Livshin, Julia. “Chick Lit.” The Washington Post. Sunday, August 01, 2004: page 10.

Published 05:30 a.m., Sunday, August 22, 2004

Portrait of a marriage

With a title like The Bad Boy’s Wife (St. Martin‘s, 259 pp. $23.95), you might expect a frothy romance. But Karen Shepard‘s new novel is much better than that. Spanning 20 years, it skillfully reconstructs the complicated emotional terrain of a marriage gone sour.

They were an unlikely match — Hannah, a sensible girl from a proper Southern family, and Cole, a handsome fly-by-night horse trainer — but they were wild about each other (“Like getting hit by lightning without getting hurt”) and hoped that would be enough.

Over the years, money problems and infidelities large and small crept in, and the pair weathered a particularly dicey spell when Hannah considered leaving Cole for her reliable, adoring hometown sweetheart. Instead, she got pregnant (“there’d been a general hush about her, as if she was in a giant soap bubble”), and they had Mattie, who is 10 when the book opens and miserably caught between her parents in an unpleasant custody battle. What finally did the marriage in was a Southern beauty named Georgia, whose aristocratic, serpentine charms smote both Hannah and Cole.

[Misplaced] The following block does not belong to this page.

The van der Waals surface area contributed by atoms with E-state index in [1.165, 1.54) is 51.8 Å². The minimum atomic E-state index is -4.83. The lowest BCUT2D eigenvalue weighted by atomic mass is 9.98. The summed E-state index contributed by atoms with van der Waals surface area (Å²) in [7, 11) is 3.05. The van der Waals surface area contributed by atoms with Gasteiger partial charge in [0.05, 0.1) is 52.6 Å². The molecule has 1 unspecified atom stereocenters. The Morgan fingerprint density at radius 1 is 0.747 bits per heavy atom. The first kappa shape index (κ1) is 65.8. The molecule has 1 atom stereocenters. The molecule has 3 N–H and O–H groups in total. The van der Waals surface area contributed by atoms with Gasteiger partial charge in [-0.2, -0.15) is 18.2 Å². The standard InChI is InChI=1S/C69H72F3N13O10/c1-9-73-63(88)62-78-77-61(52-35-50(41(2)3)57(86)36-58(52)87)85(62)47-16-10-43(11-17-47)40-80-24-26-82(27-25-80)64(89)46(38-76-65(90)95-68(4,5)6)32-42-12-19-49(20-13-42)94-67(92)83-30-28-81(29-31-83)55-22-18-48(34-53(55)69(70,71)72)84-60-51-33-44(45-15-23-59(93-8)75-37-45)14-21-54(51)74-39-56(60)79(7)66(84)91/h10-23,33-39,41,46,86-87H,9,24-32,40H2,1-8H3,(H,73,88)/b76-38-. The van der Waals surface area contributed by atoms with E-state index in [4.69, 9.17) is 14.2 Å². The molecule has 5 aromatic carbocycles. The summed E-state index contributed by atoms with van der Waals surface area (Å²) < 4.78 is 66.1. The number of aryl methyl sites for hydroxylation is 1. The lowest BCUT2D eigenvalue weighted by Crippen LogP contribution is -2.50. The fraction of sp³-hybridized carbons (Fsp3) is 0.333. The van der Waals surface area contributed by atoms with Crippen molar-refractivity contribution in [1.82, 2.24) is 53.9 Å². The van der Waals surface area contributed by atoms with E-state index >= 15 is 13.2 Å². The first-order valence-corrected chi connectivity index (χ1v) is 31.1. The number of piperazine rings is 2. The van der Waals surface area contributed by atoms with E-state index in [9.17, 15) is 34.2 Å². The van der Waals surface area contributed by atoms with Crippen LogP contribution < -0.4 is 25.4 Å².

Shepard, whose previous novel was An Empire of Women, uses shifting points of view to tell the story — a tough thing to pull off, but it’s effective here because the characters have such distinctive voices and sensibilities. The events unfold in reverse chronological order, starting with a car accident that leaves Georgia in a coma, all the video footage was found in her dash cam from Blackbox My Car installed in her car. This sets the stage for some unlovely behavior onHannah’s part, which in turn provides the impetus for the legal squabbling. A slightly contrived framework, perhaps, but no matter, because the meat of the book — Hannah and Cole’s maddening and moving relationship, which emerges more fully with every chapter — is so satisfying. And the real treat is the writing: clean, no-frills and bull’s-eye accurate.

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